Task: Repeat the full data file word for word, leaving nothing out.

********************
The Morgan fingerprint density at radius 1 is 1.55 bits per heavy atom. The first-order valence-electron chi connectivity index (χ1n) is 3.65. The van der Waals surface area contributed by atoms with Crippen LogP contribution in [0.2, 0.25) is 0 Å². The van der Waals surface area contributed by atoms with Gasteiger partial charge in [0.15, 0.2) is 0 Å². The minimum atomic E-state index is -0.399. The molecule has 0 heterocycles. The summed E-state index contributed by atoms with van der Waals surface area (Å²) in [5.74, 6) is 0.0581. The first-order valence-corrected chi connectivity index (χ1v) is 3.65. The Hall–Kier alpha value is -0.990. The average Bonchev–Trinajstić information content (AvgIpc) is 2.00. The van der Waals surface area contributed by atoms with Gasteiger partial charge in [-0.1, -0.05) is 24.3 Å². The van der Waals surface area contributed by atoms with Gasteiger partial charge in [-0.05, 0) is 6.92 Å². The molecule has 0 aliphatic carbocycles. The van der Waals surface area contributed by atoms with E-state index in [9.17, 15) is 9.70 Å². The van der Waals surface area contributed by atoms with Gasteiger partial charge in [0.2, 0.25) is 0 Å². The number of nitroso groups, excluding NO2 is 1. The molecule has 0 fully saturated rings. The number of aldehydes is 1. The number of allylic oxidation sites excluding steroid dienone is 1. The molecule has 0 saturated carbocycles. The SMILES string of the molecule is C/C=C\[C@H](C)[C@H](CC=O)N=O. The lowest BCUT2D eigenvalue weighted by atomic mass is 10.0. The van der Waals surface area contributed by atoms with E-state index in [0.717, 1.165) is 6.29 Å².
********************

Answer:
The Morgan fingerprint density at radius 1 is 1.55 bits per heavy atom. The first-order valence-electron chi connectivity index (χ1n) is 3.65. The van der Waals surface area contributed by atoms with Crippen LogP contribution in [0.2, 0.25) is 0 Å². The van der Waals surface area contributed by atoms with Gasteiger partial charge in [0.15, 0.2) is 0 Å². The minimum atomic E-state index is -0.399. The molecule has 0 heterocycles. The summed E-state index contributed by atoms with van der Waals surface area (Å²) in [5.74, 6) is 0.0581. The first-order valence-corrected chi connectivity index (χ1v) is 3.65. The Hall–Kier alpha value is -0.990. The average Bonchev–Trinajstić information content (AvgIpc) is 2.00. The van der Waals surface area contributed by atoms with Gasteiger partial charge in [-0.1, -0.05) is 24.3 Å². The van der Waals surface area contributed by atoms with Gasteiger partial charge in [-0.05, 0) is 6.92 Å². The molecule has 0 aliphatic carbocycles. The van der Waals surface area contributed by atoms with E-state index in [9.17, 15) is 9.70 Å². The van der Waals surface area contributed by atoms with Gasteiger partial charge in [0.2, 0.25) is 0 Å². The number of nitroso groups, excluding NO2 is 1. The molecule has 0 fully saturated rings. The number of aldehydes is 1. The number of allylic oxidation sites excluding steroid dienone is 1. The molecule has 0 saturated carbocycles. The SMILES string of the molecule is C/C=C\[C@H](C)[C@H](CC=O)N=O. The lowest BCUT2D eigenvalue weighted by atomic mass is 10.0. The van der Waals surface area contributed by atoms with E-state index in [0.717, 1.165) is 6.29 Å².